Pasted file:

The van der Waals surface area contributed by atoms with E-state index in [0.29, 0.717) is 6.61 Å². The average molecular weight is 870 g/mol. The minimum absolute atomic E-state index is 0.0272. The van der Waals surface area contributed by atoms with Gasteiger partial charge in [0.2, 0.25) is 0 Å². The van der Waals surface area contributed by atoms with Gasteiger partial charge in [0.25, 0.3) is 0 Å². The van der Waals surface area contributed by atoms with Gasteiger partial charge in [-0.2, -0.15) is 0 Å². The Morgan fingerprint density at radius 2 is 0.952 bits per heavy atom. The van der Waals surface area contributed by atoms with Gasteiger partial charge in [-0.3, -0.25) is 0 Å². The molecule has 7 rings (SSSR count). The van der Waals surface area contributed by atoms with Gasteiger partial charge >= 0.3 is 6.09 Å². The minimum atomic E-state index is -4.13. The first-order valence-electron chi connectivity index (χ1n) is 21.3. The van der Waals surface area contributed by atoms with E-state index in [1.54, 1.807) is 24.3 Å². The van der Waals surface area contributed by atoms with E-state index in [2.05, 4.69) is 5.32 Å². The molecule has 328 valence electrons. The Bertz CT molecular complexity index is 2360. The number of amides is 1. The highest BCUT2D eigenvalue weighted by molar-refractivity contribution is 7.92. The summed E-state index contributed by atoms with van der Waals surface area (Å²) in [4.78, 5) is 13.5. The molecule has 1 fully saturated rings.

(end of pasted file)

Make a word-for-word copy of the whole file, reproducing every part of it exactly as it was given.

The van der Waals surface area contributed by atoms with E-state index in [0.29, 0.717) is 6.61 Å². The average molecular weight is 870 g/mol. The minimum absolute atomic E-state index is 0.0272. The van der Waals surface area contributed by atoms with Gasteiger partial charge in [0.2, 0.25) is 0 Å². The van der Waals surface area contributed by atoms with Gasteiger partial charge in [0.25, 0.3) is 0 Å². The van der Waals surface area contributed by atoms with Gasteiger partial charge in [-0.2, -0.15) is 0 Å². The Morgan fingerprint density at radius 2 is 0.952 bits per heavy atom. The van der Waals surface area contributed by atoms with Gasteiger partial charge in [-0.3, -0.25) is 0 Å². The molecule has 7 rings (SSSR count). The van der Waals surface area contributed by atoms with Gasteiger partial charge >= 0.3 is 6.09 Å². The minimum atomic E-state index is -4.13. The first-order valence-electron chi connectivity index (χ1n) is 21.3. The van der Waals surface area contributed by atoms with E-state index in [1.54, 1.807) is 24.3 Å². The van der Waals surface area contributed by atoms with E-state index in [2.05, 4.69) is 5.32 Å². The molecule has 328 valence electrons. The Bertz CT molecular complexity index is 2360. The number of amides is 1. The highest BCUT2D eigenvalue weighted by molar-refractivity contribution is 7.92. The summed E-state index contributed by atoms with van der Waals surface area (Å²) in [4.78, 5) is 13.5. The molecule has 1 fully saturated rings.